We Gentiles Only Need Crumbs! | Mark 7:27–30

27 And he said to her, “Let the children be fed first, for it is not right to take the children’s bread and throw it to the dogs.” 28 But she answered him, “Yes, Lord; yet even the dogs under the table eat the children’s crumbs.” 29 And he said to her, “For this statement you may go your way; the demon has left your daughter.” 30 And she went home and found the child lying in bed and the demon gone.

We saw last time that Jesus headed northward, perhaps to teach His disciples in private when they met this mother.  Because of her encounter with Jesus, her daughter is free from Satan to experience normal life.  Her faith-filled plea is a teaching opportunity, so let’s see what these verses reveal about it.

She comes to Jesus with faithful persistence.  Matthew fills in some intervening information; Jesus at first remains silent to her request, and His disciples ask Him to send her away (Mt. 15:23).  He then speaks—to the disciples rather than the woman (v. 24)—saying, “I was sent only to the lost sheep of the house of Israel.”  Still, she came near, knelt, and said, “Lord, help me” (v. 25).  After being seemingly rebuffed and even compared to a dog (see here in v. 27), she accepted it and persisted in her prayer.  As Warren Wiersbe points out, “It must have rejoiced His heart when she took His very words and used them as a basis for her plea!”[1]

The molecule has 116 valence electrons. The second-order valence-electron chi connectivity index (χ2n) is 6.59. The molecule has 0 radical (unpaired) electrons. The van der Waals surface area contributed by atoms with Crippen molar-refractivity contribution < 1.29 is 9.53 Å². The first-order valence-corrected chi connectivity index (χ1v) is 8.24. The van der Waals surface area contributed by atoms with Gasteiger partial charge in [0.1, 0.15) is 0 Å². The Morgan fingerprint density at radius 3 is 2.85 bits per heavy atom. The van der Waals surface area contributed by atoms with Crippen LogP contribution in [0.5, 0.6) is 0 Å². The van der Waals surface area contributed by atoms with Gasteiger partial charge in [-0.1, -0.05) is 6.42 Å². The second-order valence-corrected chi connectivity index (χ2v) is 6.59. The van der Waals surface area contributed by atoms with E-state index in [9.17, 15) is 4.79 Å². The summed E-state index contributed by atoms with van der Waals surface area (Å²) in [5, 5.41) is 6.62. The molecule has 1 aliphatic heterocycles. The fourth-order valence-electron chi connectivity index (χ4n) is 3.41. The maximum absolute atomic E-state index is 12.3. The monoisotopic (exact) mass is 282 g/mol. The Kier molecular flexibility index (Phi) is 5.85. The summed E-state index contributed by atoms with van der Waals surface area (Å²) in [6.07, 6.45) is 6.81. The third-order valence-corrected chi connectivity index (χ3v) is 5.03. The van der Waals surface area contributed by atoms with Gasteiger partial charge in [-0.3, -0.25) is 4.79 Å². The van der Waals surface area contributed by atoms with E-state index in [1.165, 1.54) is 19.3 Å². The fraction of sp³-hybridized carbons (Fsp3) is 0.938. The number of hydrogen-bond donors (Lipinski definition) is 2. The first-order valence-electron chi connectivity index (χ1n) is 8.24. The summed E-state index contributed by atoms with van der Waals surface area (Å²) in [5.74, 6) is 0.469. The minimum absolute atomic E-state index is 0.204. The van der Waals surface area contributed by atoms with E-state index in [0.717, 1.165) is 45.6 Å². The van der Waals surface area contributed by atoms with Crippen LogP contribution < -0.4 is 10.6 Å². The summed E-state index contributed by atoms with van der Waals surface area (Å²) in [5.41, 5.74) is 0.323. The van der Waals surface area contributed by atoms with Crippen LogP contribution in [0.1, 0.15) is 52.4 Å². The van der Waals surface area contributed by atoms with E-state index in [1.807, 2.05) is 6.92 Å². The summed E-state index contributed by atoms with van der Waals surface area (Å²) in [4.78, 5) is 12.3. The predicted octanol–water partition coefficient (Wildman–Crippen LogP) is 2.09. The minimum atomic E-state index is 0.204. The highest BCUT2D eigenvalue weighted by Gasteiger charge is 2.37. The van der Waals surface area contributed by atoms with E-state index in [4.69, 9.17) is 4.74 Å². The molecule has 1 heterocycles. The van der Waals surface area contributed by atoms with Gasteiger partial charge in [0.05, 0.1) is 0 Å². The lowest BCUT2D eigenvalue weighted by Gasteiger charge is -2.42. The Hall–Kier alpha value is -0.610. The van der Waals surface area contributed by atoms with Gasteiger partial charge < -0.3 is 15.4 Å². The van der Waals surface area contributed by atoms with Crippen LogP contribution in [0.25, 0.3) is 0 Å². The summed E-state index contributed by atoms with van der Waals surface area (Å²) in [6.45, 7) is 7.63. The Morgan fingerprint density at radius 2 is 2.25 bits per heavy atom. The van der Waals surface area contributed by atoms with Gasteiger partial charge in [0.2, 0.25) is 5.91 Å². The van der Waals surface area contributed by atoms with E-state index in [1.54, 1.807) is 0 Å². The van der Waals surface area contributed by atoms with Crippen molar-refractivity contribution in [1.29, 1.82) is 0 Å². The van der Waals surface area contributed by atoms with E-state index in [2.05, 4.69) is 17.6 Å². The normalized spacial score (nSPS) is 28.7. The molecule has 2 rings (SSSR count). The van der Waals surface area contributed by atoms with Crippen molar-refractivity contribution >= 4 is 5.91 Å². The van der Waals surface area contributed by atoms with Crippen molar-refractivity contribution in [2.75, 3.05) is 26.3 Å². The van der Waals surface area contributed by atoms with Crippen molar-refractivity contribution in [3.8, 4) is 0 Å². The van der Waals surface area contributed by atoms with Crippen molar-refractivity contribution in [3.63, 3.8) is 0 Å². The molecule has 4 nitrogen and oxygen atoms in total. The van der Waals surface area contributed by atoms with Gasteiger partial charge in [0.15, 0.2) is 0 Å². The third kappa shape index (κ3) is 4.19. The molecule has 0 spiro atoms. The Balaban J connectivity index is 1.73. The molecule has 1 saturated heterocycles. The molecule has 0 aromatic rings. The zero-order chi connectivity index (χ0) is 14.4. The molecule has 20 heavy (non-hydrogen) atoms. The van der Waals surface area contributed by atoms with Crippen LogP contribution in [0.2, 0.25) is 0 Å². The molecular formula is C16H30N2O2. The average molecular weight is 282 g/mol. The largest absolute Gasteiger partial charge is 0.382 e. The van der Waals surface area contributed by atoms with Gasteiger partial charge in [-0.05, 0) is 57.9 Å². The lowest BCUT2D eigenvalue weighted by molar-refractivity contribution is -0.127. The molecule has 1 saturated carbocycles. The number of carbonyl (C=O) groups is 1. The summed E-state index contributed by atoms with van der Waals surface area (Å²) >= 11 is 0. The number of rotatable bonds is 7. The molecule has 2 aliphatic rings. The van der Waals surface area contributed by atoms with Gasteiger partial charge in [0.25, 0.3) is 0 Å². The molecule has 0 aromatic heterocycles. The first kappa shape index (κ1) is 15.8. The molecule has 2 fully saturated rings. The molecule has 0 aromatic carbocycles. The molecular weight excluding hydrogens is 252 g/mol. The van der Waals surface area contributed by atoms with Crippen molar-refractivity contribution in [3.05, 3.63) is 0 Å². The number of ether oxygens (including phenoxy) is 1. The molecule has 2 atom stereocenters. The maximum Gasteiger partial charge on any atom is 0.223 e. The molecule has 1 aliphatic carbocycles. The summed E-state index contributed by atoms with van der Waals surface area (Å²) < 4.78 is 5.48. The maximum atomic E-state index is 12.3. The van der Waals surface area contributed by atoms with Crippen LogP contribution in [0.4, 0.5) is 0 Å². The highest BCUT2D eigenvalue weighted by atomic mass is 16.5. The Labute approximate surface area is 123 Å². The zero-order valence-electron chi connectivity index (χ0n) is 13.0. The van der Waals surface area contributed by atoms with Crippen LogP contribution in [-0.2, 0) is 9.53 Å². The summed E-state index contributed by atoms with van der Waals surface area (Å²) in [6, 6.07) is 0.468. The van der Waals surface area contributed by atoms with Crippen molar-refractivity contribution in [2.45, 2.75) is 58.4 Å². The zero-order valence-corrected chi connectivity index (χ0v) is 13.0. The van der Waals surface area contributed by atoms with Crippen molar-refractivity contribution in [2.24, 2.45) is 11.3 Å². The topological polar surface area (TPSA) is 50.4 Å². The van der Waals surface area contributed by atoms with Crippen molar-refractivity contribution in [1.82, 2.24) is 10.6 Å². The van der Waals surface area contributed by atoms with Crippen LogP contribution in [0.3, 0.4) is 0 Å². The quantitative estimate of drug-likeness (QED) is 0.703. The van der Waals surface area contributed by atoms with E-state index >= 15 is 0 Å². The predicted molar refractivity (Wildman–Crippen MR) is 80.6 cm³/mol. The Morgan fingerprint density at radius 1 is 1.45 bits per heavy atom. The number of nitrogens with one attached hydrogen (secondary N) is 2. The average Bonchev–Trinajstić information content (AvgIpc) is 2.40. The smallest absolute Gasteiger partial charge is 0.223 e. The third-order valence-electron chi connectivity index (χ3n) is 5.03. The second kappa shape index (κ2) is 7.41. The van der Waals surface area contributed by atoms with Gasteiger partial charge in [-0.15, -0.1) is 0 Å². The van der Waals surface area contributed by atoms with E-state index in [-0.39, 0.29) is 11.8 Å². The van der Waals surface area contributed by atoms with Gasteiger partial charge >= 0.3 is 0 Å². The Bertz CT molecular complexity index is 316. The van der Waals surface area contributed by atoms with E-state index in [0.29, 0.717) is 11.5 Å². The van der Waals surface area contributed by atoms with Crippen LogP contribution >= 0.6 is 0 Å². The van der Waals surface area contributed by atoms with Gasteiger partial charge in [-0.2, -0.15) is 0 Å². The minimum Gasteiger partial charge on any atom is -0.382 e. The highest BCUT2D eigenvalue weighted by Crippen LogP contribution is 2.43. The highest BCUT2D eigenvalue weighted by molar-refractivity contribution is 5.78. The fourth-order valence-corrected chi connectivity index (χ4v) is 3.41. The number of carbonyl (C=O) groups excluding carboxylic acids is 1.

She comes to Jesus with humble faithfulness.  Jesus uses a form of the Greek word for “dog” that means pets rather than scavengers.  Jesus draws a line between the children of Abraham and her genealogy; Israel remains the priority for receiving God’s Word (cf. Acts 1:8; 13:46, 47; Rm 1:16; 2:10; 15:8).  While the disciples’ mission will eventually include the Gentiles, now isn’t the time.  She takes no apparent offence any of this. 

After the Lord is raised, the Apostles will go to the synagogues, to the Jews of every country first, and then the Gentile “dogs” will receive the food the children reject.  The truth is that we are all like dogs, Jew or Gentile, white or black, male or female, hoping for crumbs from the Master’s table.  Jesus extends His grace, and we know this when we come with this kind of humility and persistently trust Him!


[1] Warren W. Wiersbe, The Bible Exposition Commentary, vol. 1 (Wheaton, IL: Victor Books, 1996), 136.

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